i owe it to christophe heeman for discovering this cd. actually he was involved in its production. the brainwashed site mentions that he remixed the whole thing. not sure of what happened but it was one of the first location recordings i acquained back then in my collection and was astounded by it and the way they had worked w/ maps, locations, etc... still love it!
shit scans so here's the english translation of the text to get an idea on the project.
Two portraits, as distinct and intimate as one might expect from this form
of artistic expression - and yet, no figurative illustrations. A stoll
through the city, a sensory description of certan situations captured at the
source - absolutely authentic, full of atmosphere, and yet beyond normal
expectations; it is neither photography nor landscape painting.
Peter Lacroix & Guenter Haertel are breaking new ground in what is not just
a joint effort but a reciprocal exploration of their respective fields;
reduced, virtually ascetic in the application of artistic means and yet
poetic in the message.
Peter Lacroix's 'personalis artistic portraits' are based on numbers and
letters of the alphabet. Considering today's preoccupation with developments
in informatin technology, one could level the accusation that this is not
exactly the most original idea. However, the numbers Lacroix categorizes to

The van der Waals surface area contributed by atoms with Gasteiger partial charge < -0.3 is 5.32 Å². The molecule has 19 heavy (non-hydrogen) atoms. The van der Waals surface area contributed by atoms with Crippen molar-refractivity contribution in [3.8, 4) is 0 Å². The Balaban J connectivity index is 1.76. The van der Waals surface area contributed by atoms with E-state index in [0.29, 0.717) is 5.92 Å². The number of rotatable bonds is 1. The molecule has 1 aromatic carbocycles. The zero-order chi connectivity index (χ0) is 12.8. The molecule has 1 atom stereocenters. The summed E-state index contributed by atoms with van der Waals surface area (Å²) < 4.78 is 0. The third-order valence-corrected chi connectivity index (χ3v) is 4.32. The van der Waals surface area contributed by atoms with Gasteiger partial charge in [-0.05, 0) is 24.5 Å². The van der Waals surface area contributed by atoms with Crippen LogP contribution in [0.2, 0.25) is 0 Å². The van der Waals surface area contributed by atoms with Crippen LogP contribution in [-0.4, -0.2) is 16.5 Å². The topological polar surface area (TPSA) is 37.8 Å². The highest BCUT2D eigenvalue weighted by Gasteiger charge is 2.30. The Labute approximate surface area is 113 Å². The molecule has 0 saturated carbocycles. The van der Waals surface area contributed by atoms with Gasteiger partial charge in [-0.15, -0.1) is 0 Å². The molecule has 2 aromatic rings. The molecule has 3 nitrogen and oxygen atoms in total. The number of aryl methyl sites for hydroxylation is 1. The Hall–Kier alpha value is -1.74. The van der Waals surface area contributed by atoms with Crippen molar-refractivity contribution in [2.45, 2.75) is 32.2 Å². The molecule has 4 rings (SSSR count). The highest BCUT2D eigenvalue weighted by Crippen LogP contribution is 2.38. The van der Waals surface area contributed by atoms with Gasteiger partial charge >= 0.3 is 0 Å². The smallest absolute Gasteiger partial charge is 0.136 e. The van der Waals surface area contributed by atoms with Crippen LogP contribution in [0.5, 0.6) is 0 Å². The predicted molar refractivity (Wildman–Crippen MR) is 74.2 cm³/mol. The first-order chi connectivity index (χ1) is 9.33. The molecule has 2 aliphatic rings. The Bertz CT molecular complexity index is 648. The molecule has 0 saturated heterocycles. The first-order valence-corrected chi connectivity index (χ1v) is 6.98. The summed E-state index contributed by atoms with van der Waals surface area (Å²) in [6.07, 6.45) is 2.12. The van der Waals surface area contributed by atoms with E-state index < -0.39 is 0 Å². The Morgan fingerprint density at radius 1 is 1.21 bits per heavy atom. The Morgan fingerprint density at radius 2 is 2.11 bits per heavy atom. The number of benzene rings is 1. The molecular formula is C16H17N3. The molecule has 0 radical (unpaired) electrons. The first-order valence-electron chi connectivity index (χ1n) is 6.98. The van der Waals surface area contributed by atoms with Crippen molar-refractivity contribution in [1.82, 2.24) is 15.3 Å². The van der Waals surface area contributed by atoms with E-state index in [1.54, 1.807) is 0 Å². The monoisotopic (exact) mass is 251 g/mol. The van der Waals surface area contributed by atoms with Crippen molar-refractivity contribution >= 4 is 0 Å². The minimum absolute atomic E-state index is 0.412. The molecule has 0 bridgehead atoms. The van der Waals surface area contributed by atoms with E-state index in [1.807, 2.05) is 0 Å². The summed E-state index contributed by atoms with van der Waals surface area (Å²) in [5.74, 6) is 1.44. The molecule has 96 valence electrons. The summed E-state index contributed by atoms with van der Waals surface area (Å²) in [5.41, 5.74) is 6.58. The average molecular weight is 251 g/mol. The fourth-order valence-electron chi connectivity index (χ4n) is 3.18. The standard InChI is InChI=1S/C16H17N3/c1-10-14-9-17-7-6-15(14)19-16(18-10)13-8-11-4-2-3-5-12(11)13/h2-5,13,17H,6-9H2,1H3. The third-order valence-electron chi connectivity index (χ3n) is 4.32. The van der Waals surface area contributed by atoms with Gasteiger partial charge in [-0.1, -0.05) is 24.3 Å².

the indicidual throw little light on the physical presence of that person,
or indeed on his / her status in our society. They project the portrayed
person into an almost forgotten, mystical relam. They refer artistically and
abstractly to a cogent existence beyond the Socio-Normative.
Using the Kaballa, an ancient Jewish doctrine based on the interpretation of
certain letters of the alphabet and numeric systems, Lacroix transposes the
information he has gathered on a certain individual into geometric figures.
The characters are mysterious yet by no means fictional, drawing their form
froma combination o fthe 'date of birth' or 'name number' or 'lucky number'.
Each person is expressed individually - artistically yet abstractly, with a
final manifestatin remaining impossible, despite every effort to embody the
portaryed person in concrete terms.
In his artistic interaction with Guenter Haertel, Lacroix transposes these
geometric images into the direct intellectual mileiau of both artists. The
starting point was their own Personalis portrait coordinates which were then
placed over a map of Aachen, with the geometric angles determining certain
locations in the city.
Haertel, armed with microphone, visited these locations and recorded the
sounds he found there. Thus, a whole series of acoustic impressions
materialized, not just a description of the individual points, but a rounded
impression of the city reflecting its tenor - a feast for the ears.
Haertel's sound document is also a very individual portrait of Aachen.
Listening to it, the natural process of association soon reveals that this
urban background noise cannto be interhchanged with any other. Although
Haertel, the audio journalist and chronicler, deliberately avoided the
historically and locally renowned highlights of the city, Aachen's special
characterisitics still emerge from what would seems to be an arbitrary
conglomerate of everyday sounds. The backdrop noises of the working world,
traffic, birds are counterpointed by a variable, yet constantly recurring
sound experience of ells, church choirs and the boundless bubbling of